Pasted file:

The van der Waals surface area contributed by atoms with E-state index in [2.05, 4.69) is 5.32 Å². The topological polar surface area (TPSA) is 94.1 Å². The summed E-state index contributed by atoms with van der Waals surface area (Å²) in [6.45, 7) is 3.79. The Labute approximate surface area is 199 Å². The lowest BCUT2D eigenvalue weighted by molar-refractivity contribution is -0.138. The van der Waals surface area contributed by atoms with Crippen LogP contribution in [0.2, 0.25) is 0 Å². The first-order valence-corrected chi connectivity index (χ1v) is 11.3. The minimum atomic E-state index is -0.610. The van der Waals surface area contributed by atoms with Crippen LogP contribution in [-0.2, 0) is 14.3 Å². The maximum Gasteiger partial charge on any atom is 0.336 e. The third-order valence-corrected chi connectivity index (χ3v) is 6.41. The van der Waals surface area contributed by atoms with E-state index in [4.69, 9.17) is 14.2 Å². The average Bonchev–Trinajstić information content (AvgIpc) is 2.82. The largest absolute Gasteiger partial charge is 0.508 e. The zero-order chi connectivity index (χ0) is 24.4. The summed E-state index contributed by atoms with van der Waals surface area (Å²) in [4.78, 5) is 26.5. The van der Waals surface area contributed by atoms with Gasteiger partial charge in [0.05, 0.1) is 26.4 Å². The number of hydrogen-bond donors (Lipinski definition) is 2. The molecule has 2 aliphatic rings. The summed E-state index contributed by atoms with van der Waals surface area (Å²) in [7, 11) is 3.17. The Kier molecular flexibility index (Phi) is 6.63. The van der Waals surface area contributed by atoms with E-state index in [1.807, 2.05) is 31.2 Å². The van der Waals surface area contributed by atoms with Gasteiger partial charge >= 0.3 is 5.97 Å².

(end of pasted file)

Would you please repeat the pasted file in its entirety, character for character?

The van der Waals surface area contributed by atoms with E-state index in [2.05, 4.69) is 5.32 Å². The topological polar surface area (TPSA) is 94.1 Å². The summed E-state index contributed by atoms with van der Waals surface area (Å²) in [6.45, 7) is 3.79. The Labute approximate surface area is 199 Å². The lowest BCUT2D eigenvalue weighted by molar-refractivity contribution is -0.138. The van der Waals surface area contributed by atoms with Crippen LogP contribution in [0.2, 0.25) is 0 Å². The first-order valence-corrected chi connectivity index (χ1v) is 11.3. The minimum atomic E-state index is -0.610. The van der Waals surface area contributed by atoms with Crippen LogP contribution in [-0.2, 0) is 14.3 Å². The maximum Gasteiger partial charge on any atom is 0.336 e. The third-order valence-corrected chi connectivity index (χ3v) is 6.41. The van der Waals surface area contributed by atoms with E-state index in [4.69, 9.17) is 14.2 Å². The average Bonchev–Trinajstić information content (AvgIpc) is 2.82. The largest absolute Gasteiger partial charge is 0.508 e. The zero-order chi connectivity index (χ0) is 24.4. The summed E-state index contributed by atoms with van der Waals surface area (Å²) in [4.78, 5) is 26.5. The van der Waals surface area contributed by atoms with Gasteiger partial charge in [0.05, 0.1) is 26.4 Å². The number of hydrogen-bond donors (Lipinski definition) is 2. The molecule has 2 aliphatic rings. The summed E-state index contributed by atoms with van der Waals surface area (Å²) in [7, 11) is 3.17. The Kier molecular flexibility index (Phi) is 6.63. The van der Waals surface area contributed by atoms with E-state index in [1.807, 2.05) is 31.2 Å². The van der Waals surface area contributed by atoms with Gasteiger partial charge >= 0.3 is 5.97 Å².